Isn't the situation in this story something we can relate to? "There is no king in America. Everyone does what is right in their own eyes." Where's the authority in our country today? Where's the sense of moral right and wrong, the sense of common decency and doing the correct thing according to God's Word? Where's the commitment to God and to other people to doing what is humane and compassionate in people's daily lives? We shouldn't be surprised our days are like that. Jesus had said, "The love of many believers will grow cold in the last days." The Apostle Paul says in his letter to Timothy: "There will be terrible times in the last days. People will be lovers of themselves, lovers of money, . . . lovers of pleasure rather than lovers of God--having a form of godliness but denying its power."
Yet in the middle of this godless world we live in steps up a God who is committed to us. Remember, it's all about commitment! First of all, it's about God's commitment to us. Listen to this Bible promise: "Herein is love: not that we loved God, but that he loved us and sent his Son to be the atoning sacrifice for our sins." In another verse the Bible says: "God commended his love for us in this: While we were yet sinners, Christ died for us." If we want to know what commitment is all about, we must start with God and His commitment to be our God forever. Even though we are totally unworthy of it, God made the first move and sent His Son Jesus to live and die for us. Through Jesus God has forgiven us all our sins. He has given us a new heart and new life because of His Savior. Plus we know about this for sure and certain, because He has given us a perfect Word of His right here in this book we call the Bible, a book that is 100 per cent true in all that it says. As we heard in the Epistle for today, "If we are faithless, God remains faithful. He cannot deny himself."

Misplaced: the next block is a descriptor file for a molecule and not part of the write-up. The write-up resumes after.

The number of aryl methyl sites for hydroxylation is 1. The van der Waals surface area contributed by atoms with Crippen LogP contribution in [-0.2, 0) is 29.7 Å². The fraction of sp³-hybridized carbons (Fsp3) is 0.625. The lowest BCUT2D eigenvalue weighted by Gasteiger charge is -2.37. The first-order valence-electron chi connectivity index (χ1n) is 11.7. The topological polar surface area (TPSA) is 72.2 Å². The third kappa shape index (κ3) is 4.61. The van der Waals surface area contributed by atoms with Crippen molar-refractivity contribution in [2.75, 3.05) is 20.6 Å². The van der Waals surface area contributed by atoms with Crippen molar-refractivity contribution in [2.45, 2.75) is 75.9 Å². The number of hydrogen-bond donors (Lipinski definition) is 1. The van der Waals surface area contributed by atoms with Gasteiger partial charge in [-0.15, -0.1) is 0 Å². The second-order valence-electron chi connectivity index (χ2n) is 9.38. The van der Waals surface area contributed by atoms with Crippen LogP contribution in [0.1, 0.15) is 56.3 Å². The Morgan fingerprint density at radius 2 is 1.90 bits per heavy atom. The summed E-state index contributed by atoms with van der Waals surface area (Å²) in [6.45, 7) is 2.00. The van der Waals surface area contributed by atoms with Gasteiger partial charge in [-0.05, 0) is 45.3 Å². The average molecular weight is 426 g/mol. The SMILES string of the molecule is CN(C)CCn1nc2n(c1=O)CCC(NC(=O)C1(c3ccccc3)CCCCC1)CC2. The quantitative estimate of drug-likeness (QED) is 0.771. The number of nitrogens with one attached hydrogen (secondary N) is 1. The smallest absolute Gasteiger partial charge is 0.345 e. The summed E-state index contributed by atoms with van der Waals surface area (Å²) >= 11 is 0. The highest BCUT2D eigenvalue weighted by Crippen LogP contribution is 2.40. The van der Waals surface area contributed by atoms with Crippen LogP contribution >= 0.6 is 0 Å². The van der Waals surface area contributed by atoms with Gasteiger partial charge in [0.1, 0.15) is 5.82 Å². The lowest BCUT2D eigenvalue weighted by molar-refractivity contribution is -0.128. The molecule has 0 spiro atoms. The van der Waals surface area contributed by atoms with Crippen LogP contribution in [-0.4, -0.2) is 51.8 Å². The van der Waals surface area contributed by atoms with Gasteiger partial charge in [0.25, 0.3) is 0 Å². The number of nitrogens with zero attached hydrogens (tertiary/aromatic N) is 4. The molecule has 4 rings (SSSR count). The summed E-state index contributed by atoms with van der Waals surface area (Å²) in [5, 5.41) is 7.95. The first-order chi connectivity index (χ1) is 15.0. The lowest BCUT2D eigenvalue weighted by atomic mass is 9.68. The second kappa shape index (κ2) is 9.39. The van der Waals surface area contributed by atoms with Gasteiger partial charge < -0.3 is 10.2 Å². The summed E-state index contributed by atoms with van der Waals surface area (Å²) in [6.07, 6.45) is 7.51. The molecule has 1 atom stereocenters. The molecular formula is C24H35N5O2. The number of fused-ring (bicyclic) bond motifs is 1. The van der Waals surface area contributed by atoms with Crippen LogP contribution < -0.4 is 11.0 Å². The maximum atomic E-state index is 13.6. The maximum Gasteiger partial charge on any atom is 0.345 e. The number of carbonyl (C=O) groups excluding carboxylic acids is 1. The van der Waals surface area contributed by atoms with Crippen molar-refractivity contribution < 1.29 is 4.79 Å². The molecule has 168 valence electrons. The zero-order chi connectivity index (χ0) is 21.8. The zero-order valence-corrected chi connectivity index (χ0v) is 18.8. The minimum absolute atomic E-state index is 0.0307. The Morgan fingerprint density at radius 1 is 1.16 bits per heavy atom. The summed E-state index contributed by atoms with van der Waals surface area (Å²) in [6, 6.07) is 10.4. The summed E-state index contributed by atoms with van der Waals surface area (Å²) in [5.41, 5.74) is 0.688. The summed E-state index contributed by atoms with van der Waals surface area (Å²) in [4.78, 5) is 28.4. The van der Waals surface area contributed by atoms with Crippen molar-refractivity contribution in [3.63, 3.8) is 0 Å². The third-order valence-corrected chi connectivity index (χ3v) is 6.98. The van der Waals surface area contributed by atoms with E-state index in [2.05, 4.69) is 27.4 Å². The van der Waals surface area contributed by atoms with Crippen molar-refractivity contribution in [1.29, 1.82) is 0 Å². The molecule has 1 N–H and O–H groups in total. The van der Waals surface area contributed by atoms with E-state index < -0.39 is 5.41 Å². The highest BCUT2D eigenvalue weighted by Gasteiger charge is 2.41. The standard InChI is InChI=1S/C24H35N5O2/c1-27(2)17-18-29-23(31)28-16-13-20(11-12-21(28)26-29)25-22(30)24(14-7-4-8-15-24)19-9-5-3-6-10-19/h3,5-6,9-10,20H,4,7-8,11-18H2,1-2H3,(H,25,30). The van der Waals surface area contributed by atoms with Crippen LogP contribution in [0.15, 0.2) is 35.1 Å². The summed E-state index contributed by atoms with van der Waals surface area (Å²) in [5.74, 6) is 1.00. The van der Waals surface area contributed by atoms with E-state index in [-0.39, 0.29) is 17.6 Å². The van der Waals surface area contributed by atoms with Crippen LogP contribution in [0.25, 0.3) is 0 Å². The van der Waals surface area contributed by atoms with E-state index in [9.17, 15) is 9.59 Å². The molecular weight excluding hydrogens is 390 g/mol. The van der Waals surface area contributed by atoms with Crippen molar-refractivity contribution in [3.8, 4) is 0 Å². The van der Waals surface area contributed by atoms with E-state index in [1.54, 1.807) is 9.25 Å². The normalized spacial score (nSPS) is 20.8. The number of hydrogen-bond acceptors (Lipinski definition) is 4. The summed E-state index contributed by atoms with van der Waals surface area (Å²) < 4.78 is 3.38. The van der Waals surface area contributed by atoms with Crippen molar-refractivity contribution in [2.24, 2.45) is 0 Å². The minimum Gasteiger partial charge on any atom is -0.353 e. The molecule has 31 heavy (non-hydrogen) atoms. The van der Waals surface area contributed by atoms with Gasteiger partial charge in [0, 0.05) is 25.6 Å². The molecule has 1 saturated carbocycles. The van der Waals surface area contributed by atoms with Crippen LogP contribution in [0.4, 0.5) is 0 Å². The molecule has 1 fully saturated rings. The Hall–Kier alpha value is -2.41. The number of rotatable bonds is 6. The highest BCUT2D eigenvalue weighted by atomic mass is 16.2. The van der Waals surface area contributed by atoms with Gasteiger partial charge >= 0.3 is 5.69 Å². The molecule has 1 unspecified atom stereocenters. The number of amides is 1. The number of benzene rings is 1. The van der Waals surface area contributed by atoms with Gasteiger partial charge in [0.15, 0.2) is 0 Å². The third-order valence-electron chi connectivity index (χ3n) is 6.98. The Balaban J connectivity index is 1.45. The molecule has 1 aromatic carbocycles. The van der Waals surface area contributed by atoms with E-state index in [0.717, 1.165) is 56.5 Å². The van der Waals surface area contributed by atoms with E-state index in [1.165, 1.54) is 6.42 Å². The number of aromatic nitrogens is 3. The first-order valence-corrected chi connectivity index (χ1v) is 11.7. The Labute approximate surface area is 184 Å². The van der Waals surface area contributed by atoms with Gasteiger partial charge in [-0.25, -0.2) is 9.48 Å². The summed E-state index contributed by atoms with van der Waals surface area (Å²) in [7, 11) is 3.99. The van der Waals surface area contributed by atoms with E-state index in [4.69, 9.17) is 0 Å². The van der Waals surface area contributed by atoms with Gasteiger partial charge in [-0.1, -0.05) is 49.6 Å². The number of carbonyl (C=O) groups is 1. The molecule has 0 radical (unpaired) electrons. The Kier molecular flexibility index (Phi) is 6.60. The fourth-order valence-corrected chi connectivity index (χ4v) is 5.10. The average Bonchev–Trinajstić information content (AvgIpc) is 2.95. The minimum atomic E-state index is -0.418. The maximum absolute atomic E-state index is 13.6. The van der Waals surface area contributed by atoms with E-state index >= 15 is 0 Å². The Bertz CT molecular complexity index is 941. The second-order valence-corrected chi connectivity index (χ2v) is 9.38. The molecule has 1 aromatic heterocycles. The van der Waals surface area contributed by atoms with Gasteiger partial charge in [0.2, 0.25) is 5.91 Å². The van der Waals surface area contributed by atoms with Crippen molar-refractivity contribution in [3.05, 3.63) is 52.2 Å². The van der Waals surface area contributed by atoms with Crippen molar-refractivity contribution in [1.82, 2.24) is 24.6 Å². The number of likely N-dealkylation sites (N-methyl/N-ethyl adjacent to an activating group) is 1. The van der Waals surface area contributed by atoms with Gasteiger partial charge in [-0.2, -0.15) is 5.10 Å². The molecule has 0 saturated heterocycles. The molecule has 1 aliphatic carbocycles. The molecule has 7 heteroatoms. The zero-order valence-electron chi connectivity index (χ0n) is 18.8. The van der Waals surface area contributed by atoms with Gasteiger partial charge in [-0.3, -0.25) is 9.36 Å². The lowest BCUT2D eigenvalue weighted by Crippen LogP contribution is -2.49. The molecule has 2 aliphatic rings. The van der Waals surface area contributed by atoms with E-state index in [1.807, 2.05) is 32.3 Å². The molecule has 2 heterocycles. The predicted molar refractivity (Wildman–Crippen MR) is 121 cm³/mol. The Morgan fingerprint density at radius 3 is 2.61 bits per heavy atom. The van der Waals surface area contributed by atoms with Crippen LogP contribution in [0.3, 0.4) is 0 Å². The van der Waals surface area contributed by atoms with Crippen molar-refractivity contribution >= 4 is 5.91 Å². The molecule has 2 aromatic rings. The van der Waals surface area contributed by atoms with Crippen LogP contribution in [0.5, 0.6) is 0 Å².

It's all about commitment. We know and trust that God has committed Himself to us, just as He committed Himself to Ruth and brought her to Him. It was no accident that one of Elimelech's sons met and married Ruth. That was God's way of giving the gospel of Jesus to Ruth. That was God's way of committing Himself to Ruth, of bringing her into His kingdom of grace, of making her a believer in Him because of His eternal love for her.
Ditto for us! It was no accident that Jesus died on the cross for us 2,000 years ago. Jesus had you and me in mind when they nailed Him to that cross. It was no accident that most of us had parents who brought the Word of God to us as kids, no accident they brought us to the waters of Holy Baptism which washed us clean and made us holy people. It was no accident in the past that we received Christian education--maybe in a Christian school or in a Christian Sunday School. It was no accident that events happened to us as they did, so that God called us from our sin to His grace. And it is no accident today that you are here in church, hearing God tell you about Jesus and His commitment to you. Like Ruth you love this Savior, because He loved you first. Nothing happens to us by accident. It is all God's gracious call to us to let us know that He is eternally committed to save us. It's all about commitment!